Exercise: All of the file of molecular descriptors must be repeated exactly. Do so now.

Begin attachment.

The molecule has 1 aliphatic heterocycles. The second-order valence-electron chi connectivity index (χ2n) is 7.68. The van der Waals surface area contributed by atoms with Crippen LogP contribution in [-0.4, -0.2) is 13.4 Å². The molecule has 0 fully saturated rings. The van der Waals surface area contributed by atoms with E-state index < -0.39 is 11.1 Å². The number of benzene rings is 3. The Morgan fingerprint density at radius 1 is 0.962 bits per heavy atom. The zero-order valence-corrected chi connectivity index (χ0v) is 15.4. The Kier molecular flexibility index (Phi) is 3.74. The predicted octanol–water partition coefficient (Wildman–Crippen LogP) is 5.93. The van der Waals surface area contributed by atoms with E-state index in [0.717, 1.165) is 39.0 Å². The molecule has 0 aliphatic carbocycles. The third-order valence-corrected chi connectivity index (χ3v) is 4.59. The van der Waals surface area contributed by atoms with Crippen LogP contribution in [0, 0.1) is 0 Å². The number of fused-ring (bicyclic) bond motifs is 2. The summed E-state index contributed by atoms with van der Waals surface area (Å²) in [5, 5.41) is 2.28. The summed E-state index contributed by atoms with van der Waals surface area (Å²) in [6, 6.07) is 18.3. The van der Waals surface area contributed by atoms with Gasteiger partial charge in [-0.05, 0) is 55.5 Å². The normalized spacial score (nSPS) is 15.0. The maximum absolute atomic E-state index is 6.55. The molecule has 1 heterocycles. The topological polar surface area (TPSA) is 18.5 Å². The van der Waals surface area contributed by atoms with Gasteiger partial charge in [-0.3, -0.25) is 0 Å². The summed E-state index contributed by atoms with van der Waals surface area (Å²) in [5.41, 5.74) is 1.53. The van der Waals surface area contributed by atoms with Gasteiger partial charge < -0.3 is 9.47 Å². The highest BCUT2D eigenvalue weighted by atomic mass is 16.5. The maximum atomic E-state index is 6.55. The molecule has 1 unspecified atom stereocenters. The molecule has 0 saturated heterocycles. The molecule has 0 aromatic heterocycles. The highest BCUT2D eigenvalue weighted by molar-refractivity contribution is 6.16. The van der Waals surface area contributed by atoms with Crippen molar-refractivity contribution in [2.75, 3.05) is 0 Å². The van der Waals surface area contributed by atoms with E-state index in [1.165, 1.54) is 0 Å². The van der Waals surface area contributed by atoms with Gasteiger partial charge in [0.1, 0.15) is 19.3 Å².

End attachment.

The molecule has 1 aliphatic heterocycles. The second-order valence-electron chi connectivity index (χ2n) is 7.68. The van der Waals surface area contributed by atoms with Crippen LogP contribution in [-0.4, -0.2) is 13.4 Å². The molecule has 0 fully saturated rings. The van der Waals surface area contributed by atoms with E-state index < -0.39 is 11.1 Å². The number of benzene rings is 3. The Morgan fingerprint density at radius 1 is 0.962 bits per heavy atom. The zero-order valence-corrected chi connectivity index (χ0v) is 15.4. The Kier molecular flexibility index (Phi) is 3.74. The predicted octanol–water partition coefficient (Wildman–Crippen LogP) is 5.93. The van der Waals surface area contributed by atoms with E-state index in [0.717, 1.165) is 39.0 Å². The molecule has 0 aliphatic carbocycles. The third-order valence-corrected chi connectivity index (χ3v) is 4.59. The van der Waals surface area contributed by atoms with Crippen LogP contribution in [0, 0.1) is 0 Å². The number of fused-ring (bicyclic) bond motifs is 2. The summed E-state index contributed by atoms with van der Waals surface area (Å²) in [5, 5.41) is 2.28. The summed E-state index contributed by atoms with van der Waals surface area (Å²) in [6, 6.07) is 18.3. The van der Waals surface area contributed by atoms with Gasteiger partial charge in [-0.05, 0) is 55.5 Å². The normalized spacial score (nSPS) is 15.0. The maximum absolute atomic E-state index is 6.55. The molecule has 1 heterocycles. The topological polar surface area (TPSA) is 18.5 Å². The van der Waals surface area contributed by atoms with Gasteiger partial charge in [-0.3, -0.25) is 0 Å². The summed E-state index contributed by atoms with van der Waals surface area (Å²) in [5.41, 5.74) is 1.53. The van der Waals surface area contributed by atoms with Gasteiger partial charge < -0.3 is 9.47 Å². The highest BCUT2D eigenvalue weighted by atomic mass is 16.5. The maximum atomic E-state index is 6.55. The molecule has 1 unspecified atom stereocenters. The molecule has 0 saturated heterocycles. The molecule has 0 aromatic heterocycles. The highest BCUT2D eigenvalue weighted by molar-refractivity contribution is 6.16. The van der Waals surface area contributed by atoms with Crippen molar-refractivity contribution in [2.75, 3.05) is 0 Å². The van der Waals surface area contributed by atoms with E-state index in [1.165, 1.54) is 0 Å². The van der Waals surface area contributed by atoms with Gasteiger partial charge in [0.1, 0.15) is 19.3 Å².